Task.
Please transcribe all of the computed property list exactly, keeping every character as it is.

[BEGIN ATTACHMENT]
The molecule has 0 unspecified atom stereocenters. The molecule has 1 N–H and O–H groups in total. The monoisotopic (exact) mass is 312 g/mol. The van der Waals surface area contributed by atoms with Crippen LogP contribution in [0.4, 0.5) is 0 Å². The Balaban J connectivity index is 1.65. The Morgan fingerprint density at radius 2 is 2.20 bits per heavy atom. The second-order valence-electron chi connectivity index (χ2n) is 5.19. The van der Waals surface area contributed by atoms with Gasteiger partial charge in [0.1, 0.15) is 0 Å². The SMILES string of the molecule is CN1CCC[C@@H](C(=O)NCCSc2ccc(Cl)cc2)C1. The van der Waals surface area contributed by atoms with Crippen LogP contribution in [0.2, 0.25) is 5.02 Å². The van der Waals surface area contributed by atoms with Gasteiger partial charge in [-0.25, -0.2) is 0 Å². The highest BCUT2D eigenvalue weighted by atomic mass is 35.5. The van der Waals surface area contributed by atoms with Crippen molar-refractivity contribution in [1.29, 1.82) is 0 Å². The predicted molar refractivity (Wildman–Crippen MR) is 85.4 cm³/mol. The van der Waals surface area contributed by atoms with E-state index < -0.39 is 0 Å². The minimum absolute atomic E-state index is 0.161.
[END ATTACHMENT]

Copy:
The molecule has 0 unspecified atom stereocenters. The molecule has 1 N–H and O–H groups in total. The monoisotopic (exact) mass is 312 g/mol. The van der Waals surface area contributed by atoms with Crippen LogP contribution in [0.4, 0.5) is 0 Å². The Balaban J connectivity index is 1.65. The Morgan fingerprint density at radius 2 is 2.20 bits per heavy atom. The second-order valence-electron chi connectivity index (χ2n) is 5.19. The van der Waals surface area contributed by atoms with Gasteiger partial charge in [0.1, 0.15) is 0 Å². The SMILES string of the molecule is CN1CCC[C@@H](C(=O)NCCSc2ccc(Cl)cc2)C1. The van der Waals surface area contributed by atoms with Crippen LogP contribution in [0.2, 0.25) is 5.02 Å². The van der Waals surface area contributed by atoms with Gasteiger partial charge in [-0.25, -0.2) is 0 Å². The highest BCUT2D eigenvalue weighted by atomic mass is 35.5. The van der Waals surface area contributed by atoms with Crippen molar-refractivity contribution in [1.29, 1.82) is 0 Å². The predicted molar refractivity (Wildman–Crippen MR) is 85.4 cm³/mol. The van der Waals surface area contributed by atoms with E-state index < -0.39 is 0 Å². The minimum absolute atomic E-state index is 0.161.